February 4, 20154 février 2015Add a commentÉcrire un commentaire

Archbishop Óscar Arnulfo Romero y Galdámez (August 15, 1917 to March 24, 1980)This morning in the Holy See Press Office Archbishop Vincenzo Paglia, president of the Pontifical Council for the Family and postulator of the cause for the beatification of Oscar Arnulfo Romero, presented the figure of the Salvadoran archbishop assassinated in 1980 while celebrating Mass and whose martyrdom was acknowledged yesterday with the signing of the necessary decree by Pope Francis. Historian Roberto Morozzo della Rocca, professor of modern history at the University of Rome III and author of a biography of Oscar Romero, also participated in the conference. Extensive extracts of Archbishop Paglia’s presentation are published below.

“It is an extraordinary gift for all of the Church at the beginning of this millennium to see rise to the altar a pastor who gave his life for his people; and this is true for all Christians. This can be seen in the attention of the Anglican Church, which has placed a statue of Romero in the facade of Westminster Abbey alongside those of Martin Luther King and Dietrich Bonhoeffer, and for all of society that regards him as a defender of the poor and of peace. Gratitude is also due to Benedict XVI, who followed the cause from the very beginning and on 20 December 2012 – just over a month before his resignation – decided to unblock the process to enable it to follow the regular itinerary”.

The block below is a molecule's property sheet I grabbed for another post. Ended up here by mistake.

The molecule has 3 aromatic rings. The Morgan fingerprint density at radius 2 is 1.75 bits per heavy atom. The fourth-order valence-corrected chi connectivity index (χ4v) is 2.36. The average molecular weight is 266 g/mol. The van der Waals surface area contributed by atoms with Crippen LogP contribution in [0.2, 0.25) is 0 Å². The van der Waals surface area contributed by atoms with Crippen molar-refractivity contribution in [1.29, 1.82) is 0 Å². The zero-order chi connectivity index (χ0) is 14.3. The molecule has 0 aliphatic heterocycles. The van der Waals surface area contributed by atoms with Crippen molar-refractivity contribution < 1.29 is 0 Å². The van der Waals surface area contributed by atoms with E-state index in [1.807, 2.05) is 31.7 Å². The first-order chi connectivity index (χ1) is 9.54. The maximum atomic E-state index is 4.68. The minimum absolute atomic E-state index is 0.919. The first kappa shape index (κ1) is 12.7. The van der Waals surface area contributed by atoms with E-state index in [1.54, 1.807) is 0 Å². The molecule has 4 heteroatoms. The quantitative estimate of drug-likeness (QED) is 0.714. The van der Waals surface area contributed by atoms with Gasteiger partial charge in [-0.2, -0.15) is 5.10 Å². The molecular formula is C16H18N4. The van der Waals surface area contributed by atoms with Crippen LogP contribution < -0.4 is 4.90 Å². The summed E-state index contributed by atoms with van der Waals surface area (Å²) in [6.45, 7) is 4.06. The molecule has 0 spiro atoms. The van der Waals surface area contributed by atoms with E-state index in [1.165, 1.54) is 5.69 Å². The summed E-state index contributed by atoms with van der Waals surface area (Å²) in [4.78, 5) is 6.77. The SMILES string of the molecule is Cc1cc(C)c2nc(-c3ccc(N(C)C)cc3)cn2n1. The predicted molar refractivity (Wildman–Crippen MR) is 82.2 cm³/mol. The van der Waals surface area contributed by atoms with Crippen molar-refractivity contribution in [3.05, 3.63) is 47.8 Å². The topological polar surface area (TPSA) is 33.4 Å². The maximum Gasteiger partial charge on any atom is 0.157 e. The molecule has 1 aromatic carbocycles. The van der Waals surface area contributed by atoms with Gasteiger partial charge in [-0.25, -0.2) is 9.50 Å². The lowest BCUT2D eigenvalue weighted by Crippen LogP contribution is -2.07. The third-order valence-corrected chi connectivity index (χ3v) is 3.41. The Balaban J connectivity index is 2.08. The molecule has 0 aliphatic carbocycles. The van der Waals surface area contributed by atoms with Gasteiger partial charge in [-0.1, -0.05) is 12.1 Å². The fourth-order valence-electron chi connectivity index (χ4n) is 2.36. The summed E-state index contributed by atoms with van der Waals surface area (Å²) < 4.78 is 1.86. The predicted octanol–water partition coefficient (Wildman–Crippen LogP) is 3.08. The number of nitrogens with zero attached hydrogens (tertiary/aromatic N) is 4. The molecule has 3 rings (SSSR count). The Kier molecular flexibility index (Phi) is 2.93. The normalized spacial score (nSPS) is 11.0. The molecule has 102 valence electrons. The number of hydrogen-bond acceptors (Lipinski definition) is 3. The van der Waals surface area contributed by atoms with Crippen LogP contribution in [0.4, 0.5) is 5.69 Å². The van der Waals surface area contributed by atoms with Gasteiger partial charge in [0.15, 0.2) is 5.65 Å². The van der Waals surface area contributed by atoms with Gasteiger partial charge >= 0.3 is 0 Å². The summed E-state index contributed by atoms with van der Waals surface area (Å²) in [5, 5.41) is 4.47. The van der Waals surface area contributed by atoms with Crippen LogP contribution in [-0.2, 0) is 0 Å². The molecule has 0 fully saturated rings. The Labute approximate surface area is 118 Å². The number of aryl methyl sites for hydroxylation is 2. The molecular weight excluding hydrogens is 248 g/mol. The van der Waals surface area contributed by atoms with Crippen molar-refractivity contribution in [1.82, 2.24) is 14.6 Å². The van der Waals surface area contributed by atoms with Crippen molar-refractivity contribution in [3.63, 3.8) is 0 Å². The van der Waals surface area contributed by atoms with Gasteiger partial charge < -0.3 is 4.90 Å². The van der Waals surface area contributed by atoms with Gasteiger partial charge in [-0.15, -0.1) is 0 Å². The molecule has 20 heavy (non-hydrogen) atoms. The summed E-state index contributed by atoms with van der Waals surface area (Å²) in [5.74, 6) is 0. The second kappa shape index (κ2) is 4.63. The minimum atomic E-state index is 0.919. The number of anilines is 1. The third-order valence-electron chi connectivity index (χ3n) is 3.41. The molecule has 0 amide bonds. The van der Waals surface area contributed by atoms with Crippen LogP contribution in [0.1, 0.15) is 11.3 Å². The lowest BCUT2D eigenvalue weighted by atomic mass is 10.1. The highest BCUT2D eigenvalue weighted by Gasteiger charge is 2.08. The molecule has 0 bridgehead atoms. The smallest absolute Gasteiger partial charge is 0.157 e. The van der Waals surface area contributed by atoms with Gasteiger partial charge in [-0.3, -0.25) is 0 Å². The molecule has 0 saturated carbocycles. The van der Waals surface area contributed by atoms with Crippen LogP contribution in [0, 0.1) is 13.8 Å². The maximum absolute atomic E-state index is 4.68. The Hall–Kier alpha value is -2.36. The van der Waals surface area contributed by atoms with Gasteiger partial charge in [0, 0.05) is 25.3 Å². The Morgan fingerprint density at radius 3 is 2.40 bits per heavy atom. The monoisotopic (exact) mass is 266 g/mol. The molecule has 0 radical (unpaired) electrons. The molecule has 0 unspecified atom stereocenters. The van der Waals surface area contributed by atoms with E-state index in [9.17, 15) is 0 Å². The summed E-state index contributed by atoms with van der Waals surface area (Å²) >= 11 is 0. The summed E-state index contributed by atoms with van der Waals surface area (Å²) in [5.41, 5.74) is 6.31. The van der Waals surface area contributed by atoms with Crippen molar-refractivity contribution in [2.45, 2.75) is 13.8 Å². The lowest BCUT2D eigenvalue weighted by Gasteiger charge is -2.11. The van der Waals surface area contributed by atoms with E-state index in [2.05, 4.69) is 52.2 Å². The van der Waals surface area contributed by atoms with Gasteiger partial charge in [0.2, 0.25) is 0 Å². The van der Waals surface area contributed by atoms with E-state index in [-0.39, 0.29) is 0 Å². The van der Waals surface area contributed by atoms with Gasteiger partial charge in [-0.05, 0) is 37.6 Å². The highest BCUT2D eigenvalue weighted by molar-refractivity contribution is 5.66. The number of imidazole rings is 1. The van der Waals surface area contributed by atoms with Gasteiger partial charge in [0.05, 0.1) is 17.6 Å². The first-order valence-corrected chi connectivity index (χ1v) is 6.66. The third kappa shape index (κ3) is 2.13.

“The work of the Congregation for the Causes of Saints, with Cardinal Angelo Amato, S.D.B., has been careful and attentive. The unanimity of both the commission of cardinals and the commission of theologians confirmed his martyrdom in odium fidei. … The martyrdom of Romero has given meaning and strength to many Salvadoran families who lost relatives and friends during the civil war. His memory immediately became the memory of other victims, perhaps less illustrious, of the violence”. … Read more » … À suivre »

Woman bishop challenges future of Anglican-Catholic dialogue
January 30, 201530 janvier 2015Add a commentÉcrire un commentaire

Bishop Libby Lane was consecrated in York Minster on January 26 as the first female bishop in the Church of EnglandWhile the consecration of the Church of England‘s first woman bishop presents significant challenges in bringing Catholics and Anglicans into “closer communion,” ecumenical leaders say the door to dialogue remains open.

The consecration of Libby Lane as an Anglican bishop earlier this month creates a “further challenge to a hope of organic reunion”, said David Moxon, another Anglican bishop, in a Jan. 29 interview with CNA, reiterating concerns expressed by Archbishop Bernard Longley of Birmingham.

Moxon and Archbishop Longley are co-chairs of the Anglican-Roman Catholic International Commission (ARCIC), which aims to advance ecumenical relations between the Catholic Church and the Anglican Communion.

In a Jan. 27 interview with Vatican Radio, Archbishop Longley, acknowledging the challenges presented by Lane’s Anglican episcopal consecration, stressed that it “shouldn’t affect the way in which the dialogue is continued.” … Read more » … À suivre »

Pope welcomes a spirit of fraternity with Oriental Orthodox
January 30, 201530 janvier 2015Add a commentÉcrire un commentaire

Members of the Joint International Commission for Theological Dialogue between the Catholic Church and the Oriental Orthodox Churches visited Pope Francis on Friday, January 30Pope Francis on Friday received the participants in a meeting – this week – of the Joint International Commission for Theological Dialogue between the Catholic Church and the Oriental Orthodox Churches.

The Oriental Orthodox Churches those Orthodox Eastern Christian churches which recognize only the first three ecumenical councils, and rejected the formulae of the Council of Chalcedon, at which certain central Christological doctrines were dogmatically defined, most especially the dual nature – fully divine and fully human, perfectly united though without mixing, blending or alteration – of Christ.